Lori Falce: Virginia racism, sex scandals provide lesson on consequences
Yes, Virginia, there are consequences for things you did in college.
Or high school. Or a hotel room in Boston.
Not to pick on the state known as “The Mother of Presidents and the Mother of Statesmen,” but lately, Virginia is also the “Mother of Chickens Coming Home to Roost.”
In less than a week, the top three officials in the Virginia government have all been mired in their own individual scandals that have fallen into place like a Rube Goldberg contraption. A racist yearbook page triggers a fire that burns through a rope dropping a sexual assault allegation that rolls down a ramp into an admission of a blackface costume.
The issue isn’t black or white. Both races are represented. It isn’t partisan. All three are Democrats. It isn’t even new, coming on the heels of two years that have been rife with allegations of long-ago sexual misconduct and other bad behavior.
What is it, really? Exhausting. It’s tiring less because the allegations continue to crop up for a variety of individuals in various seats of power or prestige, but because the deluge of accusations, coupled with a feeding frenzy of media — and more specifically, uncontrolled social media — coverage, becomes a beast that requires feeding at an ever more alarming rate.
It’s also exhausting because while people will care intensely about the scandal du jour in the moment, the revolving door of new swords to fall upon and fresh mea culpas and the latest opportunity to polish a pitchfork means two things happen.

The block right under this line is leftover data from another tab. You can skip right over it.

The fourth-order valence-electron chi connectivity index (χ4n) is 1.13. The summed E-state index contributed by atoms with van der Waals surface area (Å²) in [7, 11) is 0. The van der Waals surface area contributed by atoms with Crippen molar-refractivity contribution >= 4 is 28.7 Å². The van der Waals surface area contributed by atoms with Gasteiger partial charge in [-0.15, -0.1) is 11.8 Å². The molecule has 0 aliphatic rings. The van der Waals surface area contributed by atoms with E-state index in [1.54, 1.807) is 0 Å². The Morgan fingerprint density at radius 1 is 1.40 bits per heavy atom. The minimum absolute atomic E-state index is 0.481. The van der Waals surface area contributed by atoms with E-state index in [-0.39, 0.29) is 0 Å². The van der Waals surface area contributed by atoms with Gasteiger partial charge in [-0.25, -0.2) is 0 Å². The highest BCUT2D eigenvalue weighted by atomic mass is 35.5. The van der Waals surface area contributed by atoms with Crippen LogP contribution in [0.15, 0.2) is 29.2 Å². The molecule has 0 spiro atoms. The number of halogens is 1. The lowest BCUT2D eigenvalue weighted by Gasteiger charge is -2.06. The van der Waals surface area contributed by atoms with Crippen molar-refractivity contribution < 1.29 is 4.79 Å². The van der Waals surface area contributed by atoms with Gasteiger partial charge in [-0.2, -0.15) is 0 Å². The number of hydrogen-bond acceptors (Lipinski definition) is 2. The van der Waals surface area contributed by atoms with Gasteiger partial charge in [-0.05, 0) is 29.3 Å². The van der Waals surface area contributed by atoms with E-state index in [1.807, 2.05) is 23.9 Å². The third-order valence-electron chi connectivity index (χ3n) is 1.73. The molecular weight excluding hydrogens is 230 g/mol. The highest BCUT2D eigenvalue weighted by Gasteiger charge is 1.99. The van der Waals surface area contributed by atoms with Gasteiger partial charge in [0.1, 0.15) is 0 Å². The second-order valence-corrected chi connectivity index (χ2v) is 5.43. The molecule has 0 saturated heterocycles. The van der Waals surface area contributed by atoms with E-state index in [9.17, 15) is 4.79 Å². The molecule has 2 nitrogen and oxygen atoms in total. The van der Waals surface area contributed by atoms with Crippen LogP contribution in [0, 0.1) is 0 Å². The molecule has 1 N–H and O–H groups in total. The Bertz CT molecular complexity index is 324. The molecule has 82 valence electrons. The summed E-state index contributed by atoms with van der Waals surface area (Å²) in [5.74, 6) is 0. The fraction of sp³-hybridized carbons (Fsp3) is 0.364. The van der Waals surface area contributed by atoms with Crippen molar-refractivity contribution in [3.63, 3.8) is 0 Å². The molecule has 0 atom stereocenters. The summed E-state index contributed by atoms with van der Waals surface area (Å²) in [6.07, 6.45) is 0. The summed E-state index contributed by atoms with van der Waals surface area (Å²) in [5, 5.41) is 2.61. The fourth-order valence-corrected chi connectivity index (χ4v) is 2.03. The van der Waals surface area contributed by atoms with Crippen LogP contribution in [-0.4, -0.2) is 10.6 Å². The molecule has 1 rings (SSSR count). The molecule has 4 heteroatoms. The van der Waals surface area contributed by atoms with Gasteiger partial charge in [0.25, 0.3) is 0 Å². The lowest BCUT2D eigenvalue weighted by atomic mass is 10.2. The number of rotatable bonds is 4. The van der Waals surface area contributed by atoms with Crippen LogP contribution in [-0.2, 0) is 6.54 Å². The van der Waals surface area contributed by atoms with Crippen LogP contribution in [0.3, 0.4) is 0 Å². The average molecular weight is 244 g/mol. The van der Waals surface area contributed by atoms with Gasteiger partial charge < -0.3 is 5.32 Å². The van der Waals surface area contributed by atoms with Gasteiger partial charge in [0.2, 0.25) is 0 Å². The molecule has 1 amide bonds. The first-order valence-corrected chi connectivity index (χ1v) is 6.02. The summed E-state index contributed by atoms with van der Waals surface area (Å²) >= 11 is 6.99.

First, before anyone finds out the truth, whether it’s not as bad as anticipated or so much worse than believed, everyone has moved on, leaving the accused and the accuser in a perpetual state of allegation over fact.
Second, the goldfish-like attention span of public outrage makes things that are worth remembering become hazy and faded within far fewer news cycles than they should.
None of that excuses people from proven criminal acts, racism, anti-Semitism, sexism or anything else that might rear its ugly head. But does the mere suggestion have to ruin lives or end careers?
Some say yes, that “innocent until proven guilty” is a standard for going to jail, not the Governor’s Mansion. Elected officials, they say, need to meet a much higher threshhold. The problem is that no one knows exactly where that imaginary line lies, and without direction, the fallout can be erratic if not unfair.
Today’s politicians should probably remember the advice given to teenagers about what happens online: It lives forever. If an old tweet that is just a digital hiccup on a server somewhere can pop up and cause problems, a tangible item like a yearbook distributed to your whole graduating class could definitely come back to haunt you.
People prepping for an elected office run should think about doing a little opposition research on themselves. Look for the skeletons pushed all the way to the back of the closet, and if you have to move a Klan robe to find them, rethink your whole plan.
Because nothing stays secret anymore. Does it, Virginia?
Lori Falce is the Tribune-Review Community Engagement Editor. You can contact Lori at firstname.lastname@example.org.
Lori Falce is a Tribune-Review community engagement editor. You can contact Lori at email@example.com.